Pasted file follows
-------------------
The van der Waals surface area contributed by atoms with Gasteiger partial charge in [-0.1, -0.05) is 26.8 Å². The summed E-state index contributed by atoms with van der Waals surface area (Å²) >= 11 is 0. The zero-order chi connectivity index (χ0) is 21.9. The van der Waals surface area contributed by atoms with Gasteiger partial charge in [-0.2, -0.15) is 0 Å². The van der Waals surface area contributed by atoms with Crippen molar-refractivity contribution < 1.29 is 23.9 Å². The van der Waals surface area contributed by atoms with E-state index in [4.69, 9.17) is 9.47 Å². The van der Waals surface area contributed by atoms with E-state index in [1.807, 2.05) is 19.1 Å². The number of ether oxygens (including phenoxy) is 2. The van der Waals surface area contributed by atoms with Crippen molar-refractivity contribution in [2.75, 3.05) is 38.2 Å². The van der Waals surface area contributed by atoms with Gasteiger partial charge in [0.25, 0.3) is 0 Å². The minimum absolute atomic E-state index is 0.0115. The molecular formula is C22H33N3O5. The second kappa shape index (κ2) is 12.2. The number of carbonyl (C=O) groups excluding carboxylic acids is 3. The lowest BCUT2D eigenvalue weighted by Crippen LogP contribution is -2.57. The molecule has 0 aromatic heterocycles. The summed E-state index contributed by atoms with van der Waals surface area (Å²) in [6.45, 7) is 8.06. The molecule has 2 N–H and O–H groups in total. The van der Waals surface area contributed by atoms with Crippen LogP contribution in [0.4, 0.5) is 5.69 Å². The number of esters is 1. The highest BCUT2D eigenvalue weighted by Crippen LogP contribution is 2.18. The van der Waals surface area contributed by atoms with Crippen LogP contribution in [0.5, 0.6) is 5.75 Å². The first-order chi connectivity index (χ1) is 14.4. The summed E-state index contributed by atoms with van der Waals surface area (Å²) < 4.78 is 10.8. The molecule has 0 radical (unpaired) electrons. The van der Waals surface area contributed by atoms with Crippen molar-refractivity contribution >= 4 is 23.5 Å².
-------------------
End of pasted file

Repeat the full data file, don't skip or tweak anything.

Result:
The van der Waals surface area contributed by atoms with Gasteiger partial charge in [-0.1, -0.05) is 26.8 Å². The summed E-state index contributed by atoms with van der Waals surface area (Å²) >= 11 is 0. The zero-order chi connectivity index (χ0) is 21.9. The van der Waals surface area contributed by atoms with Gasteiger partial charge in [-0.2, -0.15) is 0 Å². The van der Waals surface area contributed by atoms with Crippen molar-refractivity contribution < 1.29 is 23.9 Å². The van der Waals surface area contributed by atoms with E-state index in [4.69, 9.17) is 9.47 Å². The van der Waals surface area contributed by atoms with E-state index in [1.807, 2.05) is 19.1 Å². The number of ether oxygens (including phenoxy) is 2. The van der Waals surface area contributed by atoms with Crippen molar-refractivity contribution in [2.75, 3.05) is 38.2 Å². The van der Waals surface area contributed by atoms with Gasteiger partial charge in [0.25, 0.3) is 0 Å². The minimum absolute atomic E-state index is 0.0115. The molecular formula is C22H33N3O5. The second kappa shape index (κ2) is 12.2. The number of carbonyl (C=O) groups excluding carboxylic acids is 3. The lowest BCUT2D eigenvalue weighted by Crippen LogP contribution is -2.57. The molecule has 0 aromatic heterocycles. The summed E-state index contributed by atoms with van der Waals surface area (Å²) in [6.45, 7) is 8.06. The molecule has 2 N–H and O–H groups in total. The van der Waals surface area contributed by atoms with Crippen LogP contribution in [0.4, 0.5) is 5.69 Å². The number of esters is 1. The highest BCUT2D eigenvalue weighted by Crippen LogP contribution is 2.18. The van der Waals surface area contributed by atoms with Crippen LogP contribution in [0.5, 0.6) is 5.75 Å². The first-order chi connectivity index (χ1) is 14.4. The summed E-state index contributed by atoms with van der Waals surface area (Å²) < 4.78 is 10.8. The molecule has 0 radical (unpaired) electrons. The van der Waals surface area contributed by atoms with Crippen molar-refractivity contribution >= 4 is 23.5 Å².